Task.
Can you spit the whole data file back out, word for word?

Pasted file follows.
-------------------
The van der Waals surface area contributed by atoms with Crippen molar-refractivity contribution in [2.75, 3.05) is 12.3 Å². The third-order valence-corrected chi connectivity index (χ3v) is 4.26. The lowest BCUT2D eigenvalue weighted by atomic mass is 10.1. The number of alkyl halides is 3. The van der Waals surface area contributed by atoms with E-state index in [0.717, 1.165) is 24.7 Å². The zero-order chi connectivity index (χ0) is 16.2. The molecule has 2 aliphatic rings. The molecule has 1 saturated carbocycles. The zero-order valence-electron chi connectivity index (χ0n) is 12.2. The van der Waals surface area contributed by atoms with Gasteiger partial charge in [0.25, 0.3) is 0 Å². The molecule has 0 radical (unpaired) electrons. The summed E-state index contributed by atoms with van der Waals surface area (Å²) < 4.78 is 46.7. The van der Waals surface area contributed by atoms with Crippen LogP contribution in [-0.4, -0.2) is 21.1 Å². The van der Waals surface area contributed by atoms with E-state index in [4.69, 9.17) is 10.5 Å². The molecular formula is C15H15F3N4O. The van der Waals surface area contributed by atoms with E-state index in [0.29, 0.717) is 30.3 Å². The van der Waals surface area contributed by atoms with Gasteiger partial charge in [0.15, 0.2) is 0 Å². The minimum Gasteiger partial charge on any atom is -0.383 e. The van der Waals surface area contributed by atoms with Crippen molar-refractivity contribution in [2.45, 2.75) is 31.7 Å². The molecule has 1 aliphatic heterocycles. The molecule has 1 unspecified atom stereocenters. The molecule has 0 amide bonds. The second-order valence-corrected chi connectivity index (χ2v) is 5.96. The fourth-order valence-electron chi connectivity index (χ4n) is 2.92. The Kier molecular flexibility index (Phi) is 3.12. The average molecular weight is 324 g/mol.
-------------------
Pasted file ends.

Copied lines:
The van der Waals surface area contributed by atoms with Crippen molar-refractivity contribution in [2.75, 3.05) is 12.3 Å². The third-order valence-corrected chi connectivity index (χ3v) is 4.26. The lowest BCUT2D eigenvalue weighted by atomic mass is 10.1. The number of alkyl halides is 3. The van der Waals surface area contributed by atoms with E-state index in [0.717, 1.165) is 24.7 Å². The zero-order chi connectivity index (χ0) is 16.2. The molecule has 2 aliphatic rings. The molecule has 1 saturated carbocycles. The zero-order valence-electron chi connectivity index (χ0n) is 12.2. The van der Waals surface area contributed by atoms with Gasteiger partial charge in [0.25, 0.3) is 0 Å². The molecule has 0 radical (unpaired) electrons. The summed E-state index contributed by atoms with van der Waals surface area (Å²) < 4.78 is 46.7. The van der Waals surface area contributed by atoms with Crippen LogP contribution in [-0.4, -0.2) is 21.1 Å². The van der Waals surface area contributed by atoms with E-state index in [4.69, 9.17) is 10.5 Å². The molecular formula is C15H15F3N4O. The van der Waals surface area contributed by atoms with E-state index in [0.29, 0.717) is 30.3 Å². The van der Waals surface area contributed by atoms with Gasteiger partial charge in [0.15, 0.2) is 0 Å². The minimum Gasteiger partial charge on any atom is -0.383 e. The van der Waals surface area contributed by atoms with Crippen molar-refractivity contribution in [2.45, 2.75) is 31.7 Å². The molecule has 1 aliphatic heterocycles. The molecule has 1 unspecified atom stereocenters. The molecule has 0 amide bonds. The second-order valence-corrected chi connectivity index (χ2v) is 5.96. The fourth-order valence-electron chi connectivity index (χ4n) is 2.92. The Kier molecular flexibility index (Phi) is 3.12. The average molecular weight is 324 g/mol.